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 Secondary Magazine issue 8 Welcome to week 8 of the NCETM Secondary Magazine. In this issue, both our main article and our 2-hour PD Module are examining the challenge of getting pupils to achieve a Grade C at GCSE, with the PD module focussing specifically on those students on the tricky C/D borderline.
C/D Borderline
How many of you are under pressure to push the number of students achieving a grade C in Mathematics to an all-record breaking high this summer? Factor in the ability to achieve a grade C in English too and the sweat starts dripping. Intervention strategies are at the forefront of our planning procedures at the moment. Whether we agree with the exam factory outputs or not, teachers in the classroom are battling with what we believe in and what’s best for the students. How do the students feel with the pressure coming at them from all subject areas?

Improving Learning in Mathematics - also known as The Standards Unit Box - is one of the most valuable resources available and it is free of charge. Many schools still have not had the opportunity to utilise the brilliant ideas provided within their teaching, those who have say it has transformed the teaching and learning within their classrooms.

I was in a school last week running an intervention day with Year 11 students. In the morning I worked with 5 eager B/A borderline students who lapped up the opportunity given to them to further understand direct and indirect proportion. They were a dream and their brains were like sponges. From 11am onwards, I was working with 13 more (although 5 more students sneaked into the session) who have had no fewer than 13 Mathematics teachers since September! I had a wide variety of resources prepared for them to work through (many of which I took from the Standards Unit Box) based on the C/D borderline topics. They were so keen and in the short time allocated, we managed to cover Pythagoras’ theorem, solving equations, rearranging formulae and then a request for trigonometry. Some of the group had previously covered trig, some had not. Those who had, had no idea as to what the topic was about or how to tackle basic or exam questions.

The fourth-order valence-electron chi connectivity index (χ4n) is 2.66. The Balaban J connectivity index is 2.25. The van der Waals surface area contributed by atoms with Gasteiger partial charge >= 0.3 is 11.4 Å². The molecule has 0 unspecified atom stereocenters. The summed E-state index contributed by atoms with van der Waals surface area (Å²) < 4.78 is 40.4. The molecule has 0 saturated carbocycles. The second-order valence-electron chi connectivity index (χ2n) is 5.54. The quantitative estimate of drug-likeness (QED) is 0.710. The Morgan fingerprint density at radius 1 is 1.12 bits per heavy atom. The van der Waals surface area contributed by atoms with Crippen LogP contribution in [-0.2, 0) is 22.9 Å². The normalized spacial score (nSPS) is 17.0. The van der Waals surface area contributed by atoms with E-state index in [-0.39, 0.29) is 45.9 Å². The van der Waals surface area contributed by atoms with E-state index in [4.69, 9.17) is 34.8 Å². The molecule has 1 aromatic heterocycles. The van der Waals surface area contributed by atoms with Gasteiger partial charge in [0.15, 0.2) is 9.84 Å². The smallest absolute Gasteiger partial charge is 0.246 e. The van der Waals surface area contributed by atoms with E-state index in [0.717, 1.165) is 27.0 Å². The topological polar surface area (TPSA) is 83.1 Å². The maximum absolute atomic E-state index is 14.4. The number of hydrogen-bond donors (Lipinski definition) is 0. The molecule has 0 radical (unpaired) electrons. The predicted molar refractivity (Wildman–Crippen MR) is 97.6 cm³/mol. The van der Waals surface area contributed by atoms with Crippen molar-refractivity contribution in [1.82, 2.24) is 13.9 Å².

After an hour and a half of “Two Orange Ants Saw Old Harry Climbing A Hill” and SOHCAHTOA, they could all manage finding a side and an angle! I couldn’t get them out of the room at the end of the day and a revolutionary moment was when one of the girls piped up “Everything in maths is related really isn’t it!” at which point I fell to my knees and shouted hurray. Needless to say they asked me if I was OK and gave each other funny looks.

Exam factories or not, these students managed to master some of the more complex areas of the mathematics curriculum with an understanding of how to tackle the problems rather than rote learning. If only all my classes had 18 keen students in them.

Are you under pressure in your department? Are the students you teach feeling the pressure? Have you got a copy of the Standards Unit Box? If not you can order one free of charge here. Read how other teachers are using the materials and resources in the Subject Learning Coaches’ Community.

 Secondary Magazine archive Browse Secondary Magazine Issue 5 PD Activities